you? You write for BENT. I've read your stuff!" Thanks to him, I
feel better than I have in a while, and I go above ground for what's
left of the Pride Celebration.
The Faerie Village is as I've imagined it, except there was no way
I could have known the afternoon's major attraction would be a large
naked man masturbating for a cheering audience. The guy is even
kind enough to pose with tourists for photos. How will that go over
back home, I wonder?
It turns out I have missed my New York friend, but I do bump into
several other people I know. Two guys even recognize me from chatting
online, a definite sign I need to get out more. The Village crowd
is diverse in age, interest, and body type. I may feel like an oddball
in my job interview shirt, but here, everyone is odd, and it's okay.
As I head back home, I chat with a friend I haven't seen in a while.
We compare Pride Weekends; I want to tell him mine was better than
I thought it would be, but we're both tired, so we chat about other
things. I come home to relax, contemplating my status as hermit
and intermittent social butterfly, and reviewing the last few days.
Was it enough to break my cycle of isolation and self-doubt? I don't
know, but I hope the answer is Yes.
Epilogue: No Big Deal?
I don't know if I was ever young enough or confident enough to really
believe the myth, that Pride Weekend, especially in San francisco,
was a time of magic and possibility, kind of a queer version of
Woodstock every June. Now Pride feels more like Mardi Gras or a
queer Super Bowl. I like watching the Super Bowl, but I know that
peoples' parties are often better than the game. The parties are
great because of the people; if I stay home and try to experience
the Super Bowl by myself, chances are I'd be able to see the game
and the commercials pretty well, but I wouldn't be experiencing
the event, just looking at it.
I want to relate to Pride without either condemning it or making
it carry unreasonably positive expectations. I can't treat it like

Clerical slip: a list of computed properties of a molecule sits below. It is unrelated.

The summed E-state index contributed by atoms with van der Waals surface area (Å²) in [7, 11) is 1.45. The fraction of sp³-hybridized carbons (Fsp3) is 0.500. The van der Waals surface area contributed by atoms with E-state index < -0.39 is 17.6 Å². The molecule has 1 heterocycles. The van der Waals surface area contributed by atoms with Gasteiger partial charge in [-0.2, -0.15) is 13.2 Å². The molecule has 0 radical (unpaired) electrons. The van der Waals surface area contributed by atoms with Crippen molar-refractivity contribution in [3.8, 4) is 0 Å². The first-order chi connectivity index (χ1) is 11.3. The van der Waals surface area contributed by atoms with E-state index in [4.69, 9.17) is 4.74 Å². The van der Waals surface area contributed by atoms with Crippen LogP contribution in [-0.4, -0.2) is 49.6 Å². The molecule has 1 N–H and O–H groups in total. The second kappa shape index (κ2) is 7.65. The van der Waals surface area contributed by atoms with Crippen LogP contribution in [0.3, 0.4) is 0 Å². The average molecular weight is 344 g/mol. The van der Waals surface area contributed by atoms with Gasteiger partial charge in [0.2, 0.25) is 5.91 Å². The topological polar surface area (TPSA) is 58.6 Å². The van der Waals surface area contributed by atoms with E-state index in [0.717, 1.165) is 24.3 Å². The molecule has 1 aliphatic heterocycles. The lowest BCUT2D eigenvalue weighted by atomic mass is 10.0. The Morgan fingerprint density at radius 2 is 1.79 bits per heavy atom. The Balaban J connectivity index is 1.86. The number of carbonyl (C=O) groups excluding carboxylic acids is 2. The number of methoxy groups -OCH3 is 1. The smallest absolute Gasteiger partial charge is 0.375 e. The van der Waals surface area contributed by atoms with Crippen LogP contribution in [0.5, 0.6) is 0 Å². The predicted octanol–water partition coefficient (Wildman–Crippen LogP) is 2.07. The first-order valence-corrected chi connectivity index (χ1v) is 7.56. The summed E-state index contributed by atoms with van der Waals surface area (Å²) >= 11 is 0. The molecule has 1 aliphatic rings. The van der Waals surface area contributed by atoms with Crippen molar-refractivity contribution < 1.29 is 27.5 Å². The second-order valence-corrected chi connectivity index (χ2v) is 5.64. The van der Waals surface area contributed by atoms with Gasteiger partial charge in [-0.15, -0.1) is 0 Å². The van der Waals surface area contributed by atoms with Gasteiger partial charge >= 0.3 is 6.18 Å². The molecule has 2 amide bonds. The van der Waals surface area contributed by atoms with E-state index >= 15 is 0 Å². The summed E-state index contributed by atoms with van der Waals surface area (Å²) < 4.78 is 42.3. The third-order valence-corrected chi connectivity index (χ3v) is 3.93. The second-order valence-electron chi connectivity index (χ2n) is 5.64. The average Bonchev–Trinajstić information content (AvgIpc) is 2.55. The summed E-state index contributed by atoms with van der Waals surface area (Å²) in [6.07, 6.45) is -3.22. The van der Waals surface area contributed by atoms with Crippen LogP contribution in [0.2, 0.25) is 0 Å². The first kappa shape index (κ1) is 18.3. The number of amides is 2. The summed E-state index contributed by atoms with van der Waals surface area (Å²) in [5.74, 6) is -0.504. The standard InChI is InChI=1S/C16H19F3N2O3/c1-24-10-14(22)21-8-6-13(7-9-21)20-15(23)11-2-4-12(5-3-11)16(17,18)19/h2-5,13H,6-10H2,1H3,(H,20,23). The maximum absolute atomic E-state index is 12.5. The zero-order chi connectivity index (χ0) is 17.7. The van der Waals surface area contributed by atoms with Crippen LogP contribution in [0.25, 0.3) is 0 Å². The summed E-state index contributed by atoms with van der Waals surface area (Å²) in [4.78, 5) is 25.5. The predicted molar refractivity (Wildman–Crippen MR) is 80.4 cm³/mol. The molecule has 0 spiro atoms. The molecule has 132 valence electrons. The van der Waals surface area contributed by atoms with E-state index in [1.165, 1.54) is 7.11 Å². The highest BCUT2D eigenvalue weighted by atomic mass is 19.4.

a huge angst-ridden social dilemma I wrestle with every June. Avoiding
it won't wreck me, nor will embracing it magically transform me.
It's really just like any other weekend. If I yearn to spend more
time with people because I've been isolating myself, it's a year-round
problem requiring a year-round solution. One weekend can't possibly
compensate, especially one that embodies so much ambivalence for
I do feel myself gradually emerging from the morass of the last
several months. If I can keep that feeling going, and re-connect
with so many of the people who have enriched my life, that will
indeed be something to be proud of.
©2005 Danny Kodmur
Let us know what
you think of this BENT feature.
Kodmur lives, writes, and tries to figure his life out in the
Bay Area. His
work is featured in "Queer Crips: Disabled Gay Men and Their
Press), a 2004 Lambda Literary Award winner. Suggestions
for his social calendar can be sent to firstname.lastname@example.org.
by Danny Kodmur
Soul Clothed in Shining Armor~5/00
Much Does it Matter? Wrestling with the Metaphysics of Disability
On Being (Un)Representative
Testing My Faith in Romance
No Need to Kick My Tires
Balcony Scenes with a
The Music and the Mirror
The Music and the
Under the Spotlight: Disability and Depression ~1/03
On Getting Stuck ~3/03
Of Cities and Closets ~5/03
So How Old Are You, Anyway? ~7/03
Socializing and Sobriety ~9/03
Walking in L.A. ~11/03
Wedding Bell Blues ~3/04
of Solitude ~7/04
Sound Bodies ~9/04
Fat, and Fabulousness ~5/05